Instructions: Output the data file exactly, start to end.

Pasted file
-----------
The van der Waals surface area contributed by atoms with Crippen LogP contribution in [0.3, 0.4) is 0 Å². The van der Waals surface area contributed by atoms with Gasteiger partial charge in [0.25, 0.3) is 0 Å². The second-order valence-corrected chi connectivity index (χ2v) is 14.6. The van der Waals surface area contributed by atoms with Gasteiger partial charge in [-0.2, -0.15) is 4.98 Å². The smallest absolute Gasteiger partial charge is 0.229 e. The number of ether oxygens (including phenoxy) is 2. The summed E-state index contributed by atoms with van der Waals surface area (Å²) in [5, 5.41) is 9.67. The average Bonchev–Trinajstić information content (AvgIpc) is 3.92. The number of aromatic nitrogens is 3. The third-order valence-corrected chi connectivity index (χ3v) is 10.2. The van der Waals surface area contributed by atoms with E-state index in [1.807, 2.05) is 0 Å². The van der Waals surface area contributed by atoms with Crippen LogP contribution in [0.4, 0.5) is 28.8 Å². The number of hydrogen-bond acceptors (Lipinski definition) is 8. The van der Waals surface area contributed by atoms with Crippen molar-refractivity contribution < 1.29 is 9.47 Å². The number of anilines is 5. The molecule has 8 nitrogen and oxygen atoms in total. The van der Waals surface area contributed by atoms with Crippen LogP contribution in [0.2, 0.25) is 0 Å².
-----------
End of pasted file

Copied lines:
The van der Waals surface area contributed by atoms with Crippen LogP contribution in [0.3, 0.4) is 0 Å². The van der Waals surface area contributed by atoms with Gasteiger partial charge in [0.25, 0.3) is 0 Å². The second-order valence-corrected chi connectivity index (χ2v) is 14.6. The van der Waals surface area contributed by atoms with Gasteiger partial charge in [-0.2, -0.15) is 4.98 Å². The smallest absolute Gasteiger partial charge is 0.229 e. The number of ether oxygens (including phenoxy) is 2. The summed E-state index contributed by atoms with van der Waals surface area (Å²) in [5, 5.41) is 9.67. The average Bonchev–Trinajstić information content (AvgIpc) is 3.92. The number of aromatic nitrogens is 3. The third-order valence-corrected chi connectivity index (χ3v) is 10.2. The van der Waals surface area contributed by atoms with E-state index in [1.807, 2.05) is 0 Å². The van der Waals surface area contributed by atoms with Crippen LogP contribution in [0.4, 0.5) is 28.8 Å². The number of hydrogen-bond acceptors (Lipinski definition) is 8. The van der Waals surface area contributed by atoms with Crippen molar-refractivity contribution < 1.29 is 9.47 Å². The number of anilines is 5. The molecule has 8 nitrogen and oxygen atoms in total. The van der Waals surface area contributed by atoms with Crippen LogP contribution in [0.2, 0.25) is 0 Å².